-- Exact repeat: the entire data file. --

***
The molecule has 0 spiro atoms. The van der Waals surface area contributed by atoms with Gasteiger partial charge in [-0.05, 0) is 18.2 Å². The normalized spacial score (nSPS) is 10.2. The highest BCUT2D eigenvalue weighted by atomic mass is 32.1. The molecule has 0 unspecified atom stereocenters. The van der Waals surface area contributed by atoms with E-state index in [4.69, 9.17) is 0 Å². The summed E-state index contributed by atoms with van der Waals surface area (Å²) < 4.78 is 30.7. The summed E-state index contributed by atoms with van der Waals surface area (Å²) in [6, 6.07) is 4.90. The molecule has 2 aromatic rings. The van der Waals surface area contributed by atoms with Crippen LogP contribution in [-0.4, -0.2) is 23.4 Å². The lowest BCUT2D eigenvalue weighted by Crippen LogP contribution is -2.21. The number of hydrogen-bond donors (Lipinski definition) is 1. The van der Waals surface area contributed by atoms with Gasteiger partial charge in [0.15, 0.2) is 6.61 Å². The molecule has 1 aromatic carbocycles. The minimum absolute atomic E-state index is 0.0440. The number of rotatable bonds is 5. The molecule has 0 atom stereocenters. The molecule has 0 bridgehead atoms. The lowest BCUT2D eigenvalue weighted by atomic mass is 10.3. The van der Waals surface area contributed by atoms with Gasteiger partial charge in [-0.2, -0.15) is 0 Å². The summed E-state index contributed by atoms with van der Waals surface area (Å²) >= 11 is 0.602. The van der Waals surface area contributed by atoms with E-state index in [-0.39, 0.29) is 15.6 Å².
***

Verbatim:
The molecule has 0 spiro atoms. The van der Waals surface area contributed by atoms with Gasteiger partial charge in [-0.05, 0) is 18.2 Å². The normalized spacial score (nSPS) is 10.2. The highest BCUT2D eigenvalue weighted by atomic mass is 32.1. The molecule has 0 unspecified atom stereocenters. The van der Waals surface area contributed by atoms with E-state index in [4.69, 9.17) is 0 Å². The summed E-state index contributed by atoms with van der Waals surface area (Å²) < 4.78 is 30.7. The summed E-state index contributed by atoms with van der Waals surface area (Å²) in [6, 6.07) is 4.90. The molecule has 2 aromatic rings. The van der Waals surface area contributed by atoms with Crippen LogP contribution in [-0.4, -0.2) is 23.4 Å². The lowest BCUT2D eigenvalue weighted by Crippen LogP contribution is -2.21. The number of hydrogen-bond donors (Lipinski definition) is 1. The van der Waals surface area contributed by atoms with Gasteiger partial charge in [0.15, 0.2) is 6.61 Å². The molecule has 1 aromatic carbocycles. The minimum absolute atomic E-state index is 0.0440. The number of rotatable bonds is 5. The molecule has 0 atom stereocenters. The molecule has 0 bridgehead atoms. The lowest BCUT2D eigenvalue weighted by atomic mass is 10.3. The van der Waals surface area contributed by atoms with Gasteiger partial charge in [-0.2, -0.15) is 0 Å². The summed E-state index contributed by atoms with van der Waals surface area (Å²) >= 11 is 0.602. The van der Waals surface area contributed by atoms with E-state index in [-0.39, 0.29) is 15.6 Å².